Chapter 02 - Linear Programming: Basic Concepts 2-3
© 2014 by McGraw-Hill Education. This is proprietary material solely for authorized instructor use. Not authorized for sale or distribution in any manner. This document may not be copied, scanned, duplicated, forwarded, distributed, or posted on a website, in whole or part.
2.7-4 The changing cells are in the column for the corresponding advertising medium. 2.7-5 The objective is to minimize total cost rather than maximize profit. The functional constraints
contain ≥ rather than ≤.
2.8-1 No. 2.8-2 The graphical method helps a manager develop a good intuitive feeling for the linear programming is. 2.8-3 1) where linear programming is applicable 2) where it should not be applied 3) distinguish between competent and shoddy studies using linear programming. 4) how to interpret the results of a linear programming study.
Problems
2.1 Swift & Company solved a series of LP problems to identify an optimal production
schedule. The first in this series is the scheduling model, which generates a shift-level
schedule for a 28-day horizon. The objective is to minimize the difference of the total
cost and the revenue. The total cost includes the operating costs and the penalties for
shortage and capacity violation. The constraints include carcass availability, production,
inventory and demand balance equations, and limits on the production and inventory. The
second LP problem solved is that of capable-to-promise models. This is basically the
same LP as the first one, but excludes coproduct and inventory. The third type of LP
problem arises from the available-to-promise models. The objective is to maximize the
total available production subject to production and inventory balance equations.
Chapter 02 - Linear Programming: Basic Concepts 2-4
© 2014 by McGraw-Hill Education. This is proprietary material solely for authorized instructor use. Not authorized for sale or distribution in any manner. This document may not be copied, scanned, duplicated, forwarded, distributed, or posted on a website, in whole or part.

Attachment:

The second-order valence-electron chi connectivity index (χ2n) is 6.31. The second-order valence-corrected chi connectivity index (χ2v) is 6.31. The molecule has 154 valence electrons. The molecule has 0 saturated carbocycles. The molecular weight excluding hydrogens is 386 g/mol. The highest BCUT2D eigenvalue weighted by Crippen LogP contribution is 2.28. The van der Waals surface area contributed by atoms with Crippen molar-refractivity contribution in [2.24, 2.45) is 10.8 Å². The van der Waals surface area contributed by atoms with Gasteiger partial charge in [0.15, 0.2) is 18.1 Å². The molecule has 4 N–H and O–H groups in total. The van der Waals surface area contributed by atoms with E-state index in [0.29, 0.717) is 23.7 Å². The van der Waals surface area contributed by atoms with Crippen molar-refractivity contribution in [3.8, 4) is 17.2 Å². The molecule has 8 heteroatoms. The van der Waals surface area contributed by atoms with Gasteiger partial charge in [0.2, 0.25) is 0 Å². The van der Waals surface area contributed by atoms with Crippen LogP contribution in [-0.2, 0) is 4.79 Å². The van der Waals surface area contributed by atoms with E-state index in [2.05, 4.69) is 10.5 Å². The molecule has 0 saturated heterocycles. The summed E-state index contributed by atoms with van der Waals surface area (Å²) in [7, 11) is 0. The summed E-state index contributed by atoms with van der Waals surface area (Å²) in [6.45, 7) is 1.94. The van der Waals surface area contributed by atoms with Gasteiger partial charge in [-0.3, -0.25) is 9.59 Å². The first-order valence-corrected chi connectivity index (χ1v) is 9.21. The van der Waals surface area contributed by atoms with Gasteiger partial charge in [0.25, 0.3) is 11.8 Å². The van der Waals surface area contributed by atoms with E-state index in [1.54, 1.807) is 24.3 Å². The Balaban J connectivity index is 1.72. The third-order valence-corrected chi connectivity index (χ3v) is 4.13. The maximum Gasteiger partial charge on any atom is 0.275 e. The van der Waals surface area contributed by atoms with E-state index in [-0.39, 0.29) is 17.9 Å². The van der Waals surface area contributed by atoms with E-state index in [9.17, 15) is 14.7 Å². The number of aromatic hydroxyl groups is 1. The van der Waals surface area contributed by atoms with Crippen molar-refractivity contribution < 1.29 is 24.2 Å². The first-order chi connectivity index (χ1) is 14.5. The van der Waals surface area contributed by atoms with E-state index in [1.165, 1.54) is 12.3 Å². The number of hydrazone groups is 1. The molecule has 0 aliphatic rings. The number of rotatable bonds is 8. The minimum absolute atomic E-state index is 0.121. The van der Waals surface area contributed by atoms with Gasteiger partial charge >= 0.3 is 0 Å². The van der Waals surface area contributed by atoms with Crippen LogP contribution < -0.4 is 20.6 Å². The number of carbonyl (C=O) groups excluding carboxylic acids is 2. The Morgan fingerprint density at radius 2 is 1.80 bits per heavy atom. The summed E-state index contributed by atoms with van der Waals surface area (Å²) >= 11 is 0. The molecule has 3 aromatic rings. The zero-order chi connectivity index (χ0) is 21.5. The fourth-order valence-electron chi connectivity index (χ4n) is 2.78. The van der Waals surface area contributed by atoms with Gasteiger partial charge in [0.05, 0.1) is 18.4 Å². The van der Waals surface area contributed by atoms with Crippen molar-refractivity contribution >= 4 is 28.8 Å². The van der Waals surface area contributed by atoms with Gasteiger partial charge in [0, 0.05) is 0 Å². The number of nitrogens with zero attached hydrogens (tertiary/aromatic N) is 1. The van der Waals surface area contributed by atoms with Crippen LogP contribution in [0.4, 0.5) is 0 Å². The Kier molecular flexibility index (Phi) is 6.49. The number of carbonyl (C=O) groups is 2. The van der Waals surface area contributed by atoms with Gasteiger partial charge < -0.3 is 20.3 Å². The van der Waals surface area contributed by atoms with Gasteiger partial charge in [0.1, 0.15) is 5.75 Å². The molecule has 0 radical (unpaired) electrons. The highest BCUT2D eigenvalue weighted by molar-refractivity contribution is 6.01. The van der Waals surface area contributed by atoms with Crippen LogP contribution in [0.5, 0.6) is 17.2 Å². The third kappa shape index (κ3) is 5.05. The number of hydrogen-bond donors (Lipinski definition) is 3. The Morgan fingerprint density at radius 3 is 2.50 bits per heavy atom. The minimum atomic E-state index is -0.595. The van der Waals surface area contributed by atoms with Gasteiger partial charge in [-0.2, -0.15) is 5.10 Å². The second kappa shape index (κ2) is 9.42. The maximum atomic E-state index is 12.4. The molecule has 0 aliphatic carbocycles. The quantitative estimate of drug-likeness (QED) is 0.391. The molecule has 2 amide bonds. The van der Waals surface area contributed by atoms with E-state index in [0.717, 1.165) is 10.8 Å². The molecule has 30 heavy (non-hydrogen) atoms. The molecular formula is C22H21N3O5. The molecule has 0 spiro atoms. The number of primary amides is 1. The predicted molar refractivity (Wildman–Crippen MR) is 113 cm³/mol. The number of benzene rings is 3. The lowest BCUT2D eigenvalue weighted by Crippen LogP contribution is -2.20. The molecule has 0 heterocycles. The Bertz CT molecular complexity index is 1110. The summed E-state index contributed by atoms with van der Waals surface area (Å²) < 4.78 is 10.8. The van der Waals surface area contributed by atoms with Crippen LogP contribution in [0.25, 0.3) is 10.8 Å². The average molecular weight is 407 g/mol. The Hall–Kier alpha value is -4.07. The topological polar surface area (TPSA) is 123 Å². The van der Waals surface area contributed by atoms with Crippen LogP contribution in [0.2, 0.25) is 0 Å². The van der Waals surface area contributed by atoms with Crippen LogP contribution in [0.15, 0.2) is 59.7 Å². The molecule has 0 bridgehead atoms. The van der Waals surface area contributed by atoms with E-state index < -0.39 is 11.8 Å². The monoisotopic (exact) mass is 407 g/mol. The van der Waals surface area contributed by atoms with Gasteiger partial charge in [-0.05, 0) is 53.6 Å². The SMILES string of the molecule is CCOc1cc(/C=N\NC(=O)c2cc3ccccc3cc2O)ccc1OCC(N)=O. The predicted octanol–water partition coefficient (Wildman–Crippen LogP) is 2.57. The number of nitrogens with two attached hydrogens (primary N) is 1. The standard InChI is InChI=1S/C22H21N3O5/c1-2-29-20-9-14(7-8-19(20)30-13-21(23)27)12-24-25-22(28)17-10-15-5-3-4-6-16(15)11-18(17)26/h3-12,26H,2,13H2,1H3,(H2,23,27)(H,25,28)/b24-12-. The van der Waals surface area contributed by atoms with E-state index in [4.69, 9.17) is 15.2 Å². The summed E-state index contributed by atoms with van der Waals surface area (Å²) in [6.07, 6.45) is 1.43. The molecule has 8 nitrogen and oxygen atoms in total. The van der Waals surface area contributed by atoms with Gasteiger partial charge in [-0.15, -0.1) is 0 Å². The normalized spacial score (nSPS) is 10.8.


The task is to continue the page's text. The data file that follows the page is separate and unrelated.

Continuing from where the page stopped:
As a result of this study, the key performance measure, namely the weekly percent-sold
position has increased by 22%. The company can now allocate resources to the
production of required products rather than wasting them. The inventory resulting from
this approach is much lower than what it used to be before. Since the resources are used
effectively to satisfy the demand, the production is sold out. The company does not need
to offer discounts as often as before. The customers order earlier to make sure that they
can get what they want by the time they want. This in turn allows Swift to operate even
more efficiently. The temporary storage costs are reduced by 90%. The customers are
now more satisfied with Swift. With this study, Swift gained a considerable competitive
advantage. The monetary benefits in the first years was $12.74 million, including the
increase in the profit from optimizing the product mix, the decrease in the cost of lost
sales, in the frequency of discount offers and in the number of lost customers. The main
nonfinancial benefits are the increased reliability and a good reputation in the business. 2.2 a)
Chapter 02 - Linear Programming: Basic Concepts 2-5
© 2014 by McGraw-Hill Education. This is proprietary material solely for authorized instructor use. Not authorized for sale or distribution in any manner. This document may not be copied, scanned, duplicated, forwarded, distributed, or posted on a website, in whole or part.
b) Maximize
P
= $600
D
+ $300
W
, subject to
D
≤
4 2
W
≤
12 3
D
+ 2
W
≤
18 and
D
≥ 0,
W
≥ 0.
c) Optimal Solution = (
D
,
W
) = (
x
1
,
x
2
) = (4, 3).
P
= $3300. 2.3 a) Optimal Solution: (
D
,
W
) = (
x
1
,
x
2
) = (1.67, 6.50).
P
= $3750.